The Tax Cuts and Jobs Act signed into law in late December inspired a spate of commentary, particularly concerning the doubling of the standard deduction and the expected impact of that on nonprofits.
The new tax law doubles the standard deduction to $12,000 for individuals and to $24,000 for couples filing jointly, meaning millions of middle income taxpayers will find it easier and financially beneficial to take the standard deduction when filing their taxes rather than submitting itemized deductions. (Today, roughly 30 percent of taxpayers itemize deductions for things like mortgage interest, state and local taxes, medical expenses and charitable giving.)
For this group of people, the financial incentive inherent in itemized charitable contributions goes away. For higher income individuals (those with the ability to claim more than the standard deduction of $12,000 or $24,000) the value of itemizing deductions (including those for charitable contributions) remains.
The new law gave rise to some dire predictions for nonprofits at year-end.
Headlines like this one in the LA Times, “The GOP Tax Reform will Devastate Charitable Giving,” decried the act as a deathblow to philanthropy. True enough, some have speculated that the tax law change will lead to changes in the giving habits of American taxpayers. Estimates of change vary from a decline of more than 4 percent to an increase of 3 to 4 percent.
While the headlines flame the fear of financial hits to charities of all kinds, there is reason to be more hopeful. We expect donors will not give out. They may give up, instead. (In fact, many Fortune 500 corporations are doing that already.)
Charitable Contributions: Giving Out or Giving Up?
In addition to raising the standard deduction, the new tax bill also reduced tax rates for corporations and taxpayers in most income brackets, and it expanded the child tax credit. To the extent this fuels economic growth and increases disposable income, there will be a positive impact on giving.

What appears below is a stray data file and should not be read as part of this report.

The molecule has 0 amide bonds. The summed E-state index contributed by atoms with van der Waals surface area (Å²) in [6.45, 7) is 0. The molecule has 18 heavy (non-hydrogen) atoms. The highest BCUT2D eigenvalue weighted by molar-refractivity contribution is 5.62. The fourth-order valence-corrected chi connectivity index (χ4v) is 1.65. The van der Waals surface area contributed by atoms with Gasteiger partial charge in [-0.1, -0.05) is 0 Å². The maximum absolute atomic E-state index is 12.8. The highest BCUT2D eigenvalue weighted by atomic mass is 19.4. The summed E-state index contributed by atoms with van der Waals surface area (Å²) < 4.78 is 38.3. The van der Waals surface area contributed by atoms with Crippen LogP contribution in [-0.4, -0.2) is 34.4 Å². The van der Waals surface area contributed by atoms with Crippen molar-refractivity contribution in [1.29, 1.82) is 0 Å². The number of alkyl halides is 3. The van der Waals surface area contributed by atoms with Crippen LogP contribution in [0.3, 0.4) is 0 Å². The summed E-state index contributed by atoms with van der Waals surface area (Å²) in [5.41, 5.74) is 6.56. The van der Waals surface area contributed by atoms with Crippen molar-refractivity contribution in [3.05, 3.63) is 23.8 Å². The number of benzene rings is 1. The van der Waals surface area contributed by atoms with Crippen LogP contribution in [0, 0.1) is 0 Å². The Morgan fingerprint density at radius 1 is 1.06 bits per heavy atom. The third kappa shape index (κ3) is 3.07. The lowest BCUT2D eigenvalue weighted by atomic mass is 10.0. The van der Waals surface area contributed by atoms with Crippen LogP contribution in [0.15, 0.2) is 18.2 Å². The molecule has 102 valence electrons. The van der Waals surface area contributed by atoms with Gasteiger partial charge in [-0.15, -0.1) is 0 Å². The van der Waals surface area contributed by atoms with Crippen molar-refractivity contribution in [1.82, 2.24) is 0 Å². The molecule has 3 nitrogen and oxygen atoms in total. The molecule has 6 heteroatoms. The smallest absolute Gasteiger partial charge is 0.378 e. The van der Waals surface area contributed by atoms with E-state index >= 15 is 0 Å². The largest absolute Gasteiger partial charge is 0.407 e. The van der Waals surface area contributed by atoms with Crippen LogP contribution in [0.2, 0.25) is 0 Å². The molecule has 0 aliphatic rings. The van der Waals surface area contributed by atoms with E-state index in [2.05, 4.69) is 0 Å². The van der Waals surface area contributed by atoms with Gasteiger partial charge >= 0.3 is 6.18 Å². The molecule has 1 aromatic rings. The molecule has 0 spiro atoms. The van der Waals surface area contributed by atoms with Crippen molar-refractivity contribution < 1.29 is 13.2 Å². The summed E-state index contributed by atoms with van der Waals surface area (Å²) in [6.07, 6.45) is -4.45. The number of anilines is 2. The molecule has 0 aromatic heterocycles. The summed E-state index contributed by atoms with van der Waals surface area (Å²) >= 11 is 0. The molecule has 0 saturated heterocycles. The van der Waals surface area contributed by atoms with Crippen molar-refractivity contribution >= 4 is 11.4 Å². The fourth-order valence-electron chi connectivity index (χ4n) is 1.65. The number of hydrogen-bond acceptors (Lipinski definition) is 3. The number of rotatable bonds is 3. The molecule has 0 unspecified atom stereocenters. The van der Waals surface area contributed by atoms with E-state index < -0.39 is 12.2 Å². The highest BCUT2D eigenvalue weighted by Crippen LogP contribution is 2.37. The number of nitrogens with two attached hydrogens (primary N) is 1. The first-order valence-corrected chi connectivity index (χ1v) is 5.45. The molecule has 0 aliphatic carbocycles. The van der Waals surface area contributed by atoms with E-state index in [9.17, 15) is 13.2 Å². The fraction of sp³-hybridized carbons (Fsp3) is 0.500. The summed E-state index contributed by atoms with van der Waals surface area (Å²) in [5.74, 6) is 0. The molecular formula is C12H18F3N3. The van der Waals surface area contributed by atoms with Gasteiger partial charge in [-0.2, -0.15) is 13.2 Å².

Some analysts estimate charitable giving actually could rise by as much as $8 billion. Some corporations have already responded to tax reform by issuing employee bonuses and large charitable gifts. Boeing announced a $100 million dollar gift to employee gift-match programs and to its primary giving focus areas including education, community development, and for veterans and military personnel. PNC Financial Services issued a $200 million gift, and Southwest Airlines gave an additional $5 million in charitable gifts following passage of the new law.
Why else might nonprofits be more optimistic about the impact of tax reform? Consider the following:
- Strong economies lift giving: The Giving Institute reports that research out of Indiana University Lilly Family School of Philanthropy and other outlets has demonstrated that aggregate giving trends are influenced by economic factors. Currently, our economy is experiencing record growth.
- Giving is increasing: For only the sixth time in 40 years individual giving to all nine major types of charitable organizations (religious, educational, human services, arts, for example) increased in 2016 by 2.7 percent to $390 billion. (Giving USA infographic)
- Recently, giving was up even when incomes were not: Since 2009, inflation-adjusted charitable deductions have risen by 21 percent, while disposable personal income has dropped by 1 percent.
- Not all giving is reported to the IRS: In 2014 the IRS reported $213 billion in charitable donations, but Giving USA reported that Americans gave $358 billion that year. That means that less than 60 cents out of every dollar of charitable donations is reported to the IRS. Estimates are that half of all charitable deductions are unaffected by tax laws today. (Michael Hicks, Director, Center for Business and Economic Research at Ball State University.)
- Religiously-Affiliated charities may have less concern: People who are religiously affiliated are less motivated by the tax relief their gifts confer, and they are more likely to make a charitable donation of any kind, whether to a religious congregation or to another type of charitable organization. (Giving USA.)
- High net worth donors have a message: A U.S. Trust study on philanthropy found that in 2015 just 18 percent of wealthy donors said they were motivated to give by tax benefits. What motivated them most? The mission of the organization (54%) and whether their gift could make a difference (44%).
No one knows for certain whether the new tax law will inhibit or encourage philanthropy in 2018 and beyond. But we do know that donors of every kind are expecting more from the charities they support—more evidence that the money they give is being used for maximum impact, and more reasons to keep giving.
If charities can no longer expect a tax deduction to inspire contributions, we might see nonprofits doing even more to inspire donors themselves with their mission and stories of success.
That could be the best outcome of all.